A Serious Man (2009)

I feel like the carpet’s been yanked out from under me.

— Larry Gopnik

The Coen Brothers are notorious for having masterful dramas and dreadful comedies. The recent release of their dark comedy, A Serious Man delves more into their past growing up in 1960s Minnesota. I never heard of this film until I saw that odd trailer for it. This is movie is getting some solid notices from audiences and critics. I think myself being goyim may lessen my enjoyment of this film and it does to a certain point.

This movie has employed Jewish lore with a flashback to a turn of the century house where a husband and wife, Velvel and Dora (Allen Lewis Rickman, Yelena Shmulenson) is visited by a dybbuk in the form of Reb Groshkover (Fyvush Finkel). A dybbuk is apparently a ghost that visits a family and God forever curses them.

Once you get into the movie, you have to wonder if the couple is ancestors of Larry Gopnik (Michael Stuhlbarg), because this physics professor is in flux. His brother, Arthur (Richard Kind) has a persistent cyst crashes on their couch for months. His daughter, Sarah (Jessica McManus) has been continually stealing money out of his wallet to pay for a nose job. His son, Danny (Aaron Wolf), who is about to be bar mitzvahed is a pot dealer/smoker. His wife, Judith (Sari Lennick) unexpectedly drops the bomb that she is leaving him for their mutual friend, Sy Ableman (Fred Melamed).

Sy and Judith think that is best for Larry to move out of the house to stay at a local Jolly Roger’s motel with his brother. They want to get a “get”, a spiritual divorce before the two of them get married. On top of all that, he is up for tenure at his job which it is threatened when a student, Clive (David Kang) getting a failing grade on his final exams brides him for a better grade. After Larry threatened to go the school officials about the bribery, one of the administrators, Arlen Finkle (Ari Hoptman) begins receiving defamatory letters about Larry to his office.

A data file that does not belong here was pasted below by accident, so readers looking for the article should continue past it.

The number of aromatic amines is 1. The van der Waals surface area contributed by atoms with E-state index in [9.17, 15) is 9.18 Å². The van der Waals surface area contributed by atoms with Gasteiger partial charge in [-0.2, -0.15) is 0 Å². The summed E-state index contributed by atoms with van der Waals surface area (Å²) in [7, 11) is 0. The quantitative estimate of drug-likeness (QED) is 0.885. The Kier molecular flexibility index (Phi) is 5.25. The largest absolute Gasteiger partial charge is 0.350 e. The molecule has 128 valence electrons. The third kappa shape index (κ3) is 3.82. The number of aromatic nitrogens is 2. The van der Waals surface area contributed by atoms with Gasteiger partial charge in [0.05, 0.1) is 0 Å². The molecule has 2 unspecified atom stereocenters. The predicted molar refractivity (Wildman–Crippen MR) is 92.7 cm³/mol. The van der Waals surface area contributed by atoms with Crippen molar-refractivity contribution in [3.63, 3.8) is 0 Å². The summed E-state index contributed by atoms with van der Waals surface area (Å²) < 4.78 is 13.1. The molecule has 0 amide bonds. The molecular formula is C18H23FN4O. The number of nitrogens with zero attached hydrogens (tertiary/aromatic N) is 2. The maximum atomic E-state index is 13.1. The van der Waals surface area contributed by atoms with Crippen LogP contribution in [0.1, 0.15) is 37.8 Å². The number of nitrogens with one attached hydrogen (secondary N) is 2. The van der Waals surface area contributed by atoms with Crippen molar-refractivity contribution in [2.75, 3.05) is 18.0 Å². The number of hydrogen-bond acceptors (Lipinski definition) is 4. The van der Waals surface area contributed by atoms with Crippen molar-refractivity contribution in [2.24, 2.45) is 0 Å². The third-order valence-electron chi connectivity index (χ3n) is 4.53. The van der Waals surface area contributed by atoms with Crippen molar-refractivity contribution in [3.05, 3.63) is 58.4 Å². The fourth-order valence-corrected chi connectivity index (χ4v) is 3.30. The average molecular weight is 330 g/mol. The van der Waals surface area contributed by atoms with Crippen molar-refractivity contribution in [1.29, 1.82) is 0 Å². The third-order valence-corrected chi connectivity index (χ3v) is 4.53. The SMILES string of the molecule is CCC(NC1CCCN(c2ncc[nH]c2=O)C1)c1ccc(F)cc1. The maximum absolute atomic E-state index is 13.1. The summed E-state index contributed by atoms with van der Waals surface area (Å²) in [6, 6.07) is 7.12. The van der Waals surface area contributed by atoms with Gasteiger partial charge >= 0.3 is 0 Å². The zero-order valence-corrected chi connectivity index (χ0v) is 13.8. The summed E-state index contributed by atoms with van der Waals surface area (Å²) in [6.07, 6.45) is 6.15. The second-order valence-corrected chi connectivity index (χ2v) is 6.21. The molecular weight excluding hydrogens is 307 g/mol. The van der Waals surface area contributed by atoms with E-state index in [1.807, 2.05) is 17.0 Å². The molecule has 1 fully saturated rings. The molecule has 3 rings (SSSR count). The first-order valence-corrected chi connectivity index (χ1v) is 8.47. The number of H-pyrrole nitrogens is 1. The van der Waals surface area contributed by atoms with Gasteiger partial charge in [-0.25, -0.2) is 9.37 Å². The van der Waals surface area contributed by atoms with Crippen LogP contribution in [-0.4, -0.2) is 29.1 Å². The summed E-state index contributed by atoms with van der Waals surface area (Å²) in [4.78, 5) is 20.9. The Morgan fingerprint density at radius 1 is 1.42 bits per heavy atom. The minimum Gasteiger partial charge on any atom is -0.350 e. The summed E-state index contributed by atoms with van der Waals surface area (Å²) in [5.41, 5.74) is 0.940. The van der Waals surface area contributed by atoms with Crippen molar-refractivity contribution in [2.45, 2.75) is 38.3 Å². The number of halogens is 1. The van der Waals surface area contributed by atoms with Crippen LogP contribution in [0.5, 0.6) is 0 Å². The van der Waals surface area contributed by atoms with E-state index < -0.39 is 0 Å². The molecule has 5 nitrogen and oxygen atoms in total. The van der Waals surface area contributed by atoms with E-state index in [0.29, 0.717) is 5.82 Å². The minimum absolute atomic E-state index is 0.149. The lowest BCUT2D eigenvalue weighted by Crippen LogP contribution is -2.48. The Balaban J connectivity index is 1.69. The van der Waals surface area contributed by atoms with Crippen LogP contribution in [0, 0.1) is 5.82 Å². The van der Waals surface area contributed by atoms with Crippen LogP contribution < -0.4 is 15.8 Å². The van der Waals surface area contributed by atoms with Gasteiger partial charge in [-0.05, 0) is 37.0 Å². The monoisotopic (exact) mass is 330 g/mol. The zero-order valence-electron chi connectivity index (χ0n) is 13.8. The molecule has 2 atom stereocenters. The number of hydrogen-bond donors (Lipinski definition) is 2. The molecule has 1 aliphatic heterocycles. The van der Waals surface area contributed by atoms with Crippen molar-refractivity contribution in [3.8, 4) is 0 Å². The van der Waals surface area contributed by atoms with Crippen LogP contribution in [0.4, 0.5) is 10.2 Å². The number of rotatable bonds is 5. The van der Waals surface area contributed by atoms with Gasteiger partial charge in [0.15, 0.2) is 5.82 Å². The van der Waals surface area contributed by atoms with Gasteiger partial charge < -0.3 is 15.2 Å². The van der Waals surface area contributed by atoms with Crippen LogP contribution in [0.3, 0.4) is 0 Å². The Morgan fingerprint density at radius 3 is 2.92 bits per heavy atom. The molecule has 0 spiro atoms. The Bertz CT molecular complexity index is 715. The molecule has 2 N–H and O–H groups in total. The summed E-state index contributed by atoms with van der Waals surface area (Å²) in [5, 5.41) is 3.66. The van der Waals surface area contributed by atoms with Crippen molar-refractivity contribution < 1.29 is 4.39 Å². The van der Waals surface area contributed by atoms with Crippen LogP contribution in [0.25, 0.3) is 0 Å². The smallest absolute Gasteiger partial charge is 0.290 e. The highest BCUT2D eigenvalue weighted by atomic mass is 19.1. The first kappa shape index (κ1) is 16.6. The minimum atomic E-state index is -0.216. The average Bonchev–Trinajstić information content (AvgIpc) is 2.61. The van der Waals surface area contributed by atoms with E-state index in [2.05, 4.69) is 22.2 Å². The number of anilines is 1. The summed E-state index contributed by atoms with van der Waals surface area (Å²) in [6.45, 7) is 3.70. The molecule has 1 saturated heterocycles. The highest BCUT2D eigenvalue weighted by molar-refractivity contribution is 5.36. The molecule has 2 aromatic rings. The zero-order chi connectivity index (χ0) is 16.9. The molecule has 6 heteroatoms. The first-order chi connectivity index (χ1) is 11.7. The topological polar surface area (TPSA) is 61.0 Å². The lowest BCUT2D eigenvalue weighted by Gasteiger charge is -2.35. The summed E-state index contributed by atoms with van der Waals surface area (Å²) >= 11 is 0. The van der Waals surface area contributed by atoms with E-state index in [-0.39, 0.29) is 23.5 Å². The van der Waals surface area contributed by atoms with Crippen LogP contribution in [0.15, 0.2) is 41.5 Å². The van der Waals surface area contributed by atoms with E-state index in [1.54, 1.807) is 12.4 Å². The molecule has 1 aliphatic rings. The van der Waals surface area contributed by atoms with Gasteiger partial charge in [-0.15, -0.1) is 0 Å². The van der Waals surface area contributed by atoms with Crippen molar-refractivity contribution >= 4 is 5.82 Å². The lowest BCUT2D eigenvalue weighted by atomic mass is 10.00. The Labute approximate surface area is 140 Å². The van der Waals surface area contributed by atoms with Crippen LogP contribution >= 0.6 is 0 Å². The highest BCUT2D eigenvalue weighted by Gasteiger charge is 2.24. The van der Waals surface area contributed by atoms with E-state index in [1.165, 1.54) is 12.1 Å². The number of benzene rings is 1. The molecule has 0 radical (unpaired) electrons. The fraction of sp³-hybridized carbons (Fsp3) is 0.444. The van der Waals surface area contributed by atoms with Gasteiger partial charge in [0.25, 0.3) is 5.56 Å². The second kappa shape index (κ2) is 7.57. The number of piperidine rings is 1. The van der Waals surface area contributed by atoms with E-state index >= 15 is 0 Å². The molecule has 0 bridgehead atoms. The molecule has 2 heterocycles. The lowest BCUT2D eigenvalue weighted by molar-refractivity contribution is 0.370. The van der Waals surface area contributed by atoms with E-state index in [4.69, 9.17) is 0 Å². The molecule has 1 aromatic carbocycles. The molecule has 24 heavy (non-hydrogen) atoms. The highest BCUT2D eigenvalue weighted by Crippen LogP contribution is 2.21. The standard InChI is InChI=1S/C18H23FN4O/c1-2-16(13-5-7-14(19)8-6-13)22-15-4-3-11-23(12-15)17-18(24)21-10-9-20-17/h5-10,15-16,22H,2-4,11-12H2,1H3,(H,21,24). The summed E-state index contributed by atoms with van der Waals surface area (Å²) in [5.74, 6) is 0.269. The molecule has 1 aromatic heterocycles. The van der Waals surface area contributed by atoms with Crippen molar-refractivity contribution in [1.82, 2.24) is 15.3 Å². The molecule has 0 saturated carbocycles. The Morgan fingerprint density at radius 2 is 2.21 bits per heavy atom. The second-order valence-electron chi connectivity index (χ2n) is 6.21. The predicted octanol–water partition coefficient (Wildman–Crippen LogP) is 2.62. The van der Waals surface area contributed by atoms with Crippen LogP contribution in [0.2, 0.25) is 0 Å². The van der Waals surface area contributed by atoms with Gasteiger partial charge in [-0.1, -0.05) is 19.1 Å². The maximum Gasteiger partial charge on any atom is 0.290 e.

The movie is divided into three sections where Larry meets with different rabbis to help him cope with his shitty life. He visits the young junior rabbi, the regular rabbi, but he wants to meet the granddaddy of them all, Rabbi Marshak (Alan Mandell) to find some solace in his life.

Not being Jewish, I felt like most of this movie went over my head entirely. I wouldn’t say that I hated this movie. This movie was not made for me. That’s the biggest problem with the movie. I don’t have an “in”.

I thought that Michael Stuhlbarg was very good in the role of Larry Gopnik. His character reminded me of myself. A doormat that is sick on being stepped on. I also enjoyed the odd calmness of Sy Ableman as well.

Judgment: You have to have the inside knowledge to truly understand this movie.

Rating: ***1/2


About Branden

Branden: I am just your average movie nut that reviews films. Gives his take on pop culture and Hollywood happenings. Dreams to have his own thriving website and make a living doing what he is passionate about.

Posted on January 19, 2010, in 2009, Academy Award Nominee, Comedy, Dark and tagged , , , , , , , , , , , , , , . Bookmark the permalink. 2 Comments.

  1. And the blogs across the web unite. It seems this is an important movie to see this year. Yet, I’ve heard nothing particularly passionate in response to a viewing, just clinical reflections about a movie well made and well done. I’ll check it out even though my instincts tell me there is more interesting things to see. Thanks Branden.

    • It is a good movie, but you have to be an orthodox Jew to fully understand this movie. Tom Clift from “Plus Trailers” loved this movie and he is a teenager from Australia. I guess, you have to be on the same wavelength in terms of the dark comedy to get the movie. You should seek it out.

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